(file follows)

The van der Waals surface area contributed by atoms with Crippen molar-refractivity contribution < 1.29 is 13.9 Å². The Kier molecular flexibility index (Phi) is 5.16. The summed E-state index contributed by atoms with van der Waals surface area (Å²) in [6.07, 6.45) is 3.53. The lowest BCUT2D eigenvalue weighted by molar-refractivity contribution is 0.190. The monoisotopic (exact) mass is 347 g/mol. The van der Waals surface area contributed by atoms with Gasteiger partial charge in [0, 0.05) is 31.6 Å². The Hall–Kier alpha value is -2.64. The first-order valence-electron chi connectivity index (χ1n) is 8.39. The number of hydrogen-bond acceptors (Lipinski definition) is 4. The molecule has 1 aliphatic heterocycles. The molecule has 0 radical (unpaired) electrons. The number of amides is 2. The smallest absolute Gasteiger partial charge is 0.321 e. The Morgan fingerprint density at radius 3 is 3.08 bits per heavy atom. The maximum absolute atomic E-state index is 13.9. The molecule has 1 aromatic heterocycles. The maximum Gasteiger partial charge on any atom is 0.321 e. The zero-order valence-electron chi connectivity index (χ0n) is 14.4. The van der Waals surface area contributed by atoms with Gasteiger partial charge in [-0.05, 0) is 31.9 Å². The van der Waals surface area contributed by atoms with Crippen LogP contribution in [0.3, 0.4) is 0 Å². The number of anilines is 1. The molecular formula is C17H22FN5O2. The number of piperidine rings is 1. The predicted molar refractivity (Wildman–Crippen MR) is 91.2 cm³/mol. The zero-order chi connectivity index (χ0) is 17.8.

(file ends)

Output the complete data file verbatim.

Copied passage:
The van der Waals surface area contributed by atoms with Crippen molar-refractivity contribution < 1.29 is 13.9 Å². The Kier molecular flexibility index (Phi) is 5.16. The summed E-state index contributed by atoms with van der Waals surface area (Å²) in [6.07, 6.45) is 3.53. The lowest BCUT2D eigenvalue weighted by molar-refractivity contribution is 0.190. The monoisotopic (exact) mass is 347 g/mol. The van der Waals surface area contributed by atoms with Gasteiger partial charge in [0, 0.05) is 31.6 Å². The Hall–Kier alpha value is -2.64. The first-order valence-electron chi connectivity index (χ1n) is 8.39. The number of hydrogen-bond acceptors (Lipinski definition) is 4. The molecule has 1 aliphatic heterocycles. The molecule has 0 radical (unpaired) electrons. The number of amides is 2. The smallest absolute Gasteiger partial charge is 0.321 e. The Morgan fingerprint density at radius 3 is 3.08 bits per heavy atom. The maximum absolute atomic E-state index is 13.9. The molecule has 1 aromatic heterocycles. The maximum Gasteiger partial charge on any atom is 0.321 e. The zero-order valence-electron chi connectivity index (χ0n) is 14.4. The van der Waals surface area contributed by atoms with Gasteiger partial charge in [-0.05, 0) is 31.9 Å². The van der Waals surface area contributed by atoms with Crippen LogP contribution in [0.3, 0.4) is 0 Å². The number of anilines is 1. The molecular formula is C17H22FN5O2. The number of piperidine rings is 1. The predicted molar refractivity (Wildman–Crippen MR) is 91.2 cm³/mol. The zero-order chi connectivity index (χ0) is 17.8.